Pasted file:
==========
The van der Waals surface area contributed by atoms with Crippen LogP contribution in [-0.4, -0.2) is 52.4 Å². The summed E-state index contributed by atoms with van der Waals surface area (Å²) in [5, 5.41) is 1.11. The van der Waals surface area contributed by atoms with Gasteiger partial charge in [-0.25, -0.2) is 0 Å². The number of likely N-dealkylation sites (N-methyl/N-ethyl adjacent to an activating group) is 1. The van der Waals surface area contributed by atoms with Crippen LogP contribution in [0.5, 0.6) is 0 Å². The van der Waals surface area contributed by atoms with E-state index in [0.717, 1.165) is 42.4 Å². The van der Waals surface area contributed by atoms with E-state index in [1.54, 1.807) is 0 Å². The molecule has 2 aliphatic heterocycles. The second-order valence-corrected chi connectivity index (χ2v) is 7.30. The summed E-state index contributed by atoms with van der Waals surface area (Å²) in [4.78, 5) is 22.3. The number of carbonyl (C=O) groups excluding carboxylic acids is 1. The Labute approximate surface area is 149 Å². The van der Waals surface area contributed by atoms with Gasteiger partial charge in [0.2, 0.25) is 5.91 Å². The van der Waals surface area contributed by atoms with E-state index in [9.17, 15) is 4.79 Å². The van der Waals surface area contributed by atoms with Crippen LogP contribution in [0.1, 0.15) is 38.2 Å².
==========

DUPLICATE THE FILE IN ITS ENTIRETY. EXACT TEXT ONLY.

The van der Waals surface area contributed by atoms with Crippen LogP contribution in [-0.4, -0.2) is 52.4 Å². The summed E-state index contributed by atoms with van der Waals surface area (Å²) in [5, 5.41) is 1.11. The van der Waals surface area contributed by atoms with Gasteiger partial charge in [-0.25, -0.2) is 0 Å². The number of likely N-dealkylation sites (N-methyl/N-ethyl adjacent to an activating group) is 1. The van der Waals surface area contributed by atoms with Crippen LogP contribution in [0.5, 0.6) is 0 Å². The van der Waals surface area contributed by atoms with E-state index in [0.717, 1.165) is 42.4 Å². The van der Waals surface area contributed by atoms with E-state index in [1.54, 1.807) is 0 Å². The molecule has 2 aliphatic heterocycles. The second-order valence-corrected chi connectivity index (χ2v) is 7.30. The summed E-state index contributed by atoms with van der Waals surface area (Å²) in [4.78, 5) is 22.3. The number of carbonyl (C=O) groups excluding carboxylic acids is 1. The Labute approximate surface area is 149 Å². The van der Waals surface area contributed by atoms with Gasteiger partial charge in [0.2, 0.25) is 5.91 Å². The van der Waals surface area contributed by atoms with E-state index in [9.17, 15) is 4.79 Å². The van der Waals surface area contributed by atoms with Crippen LogP contribution in [0.1, 0.15) is 38.2 Å².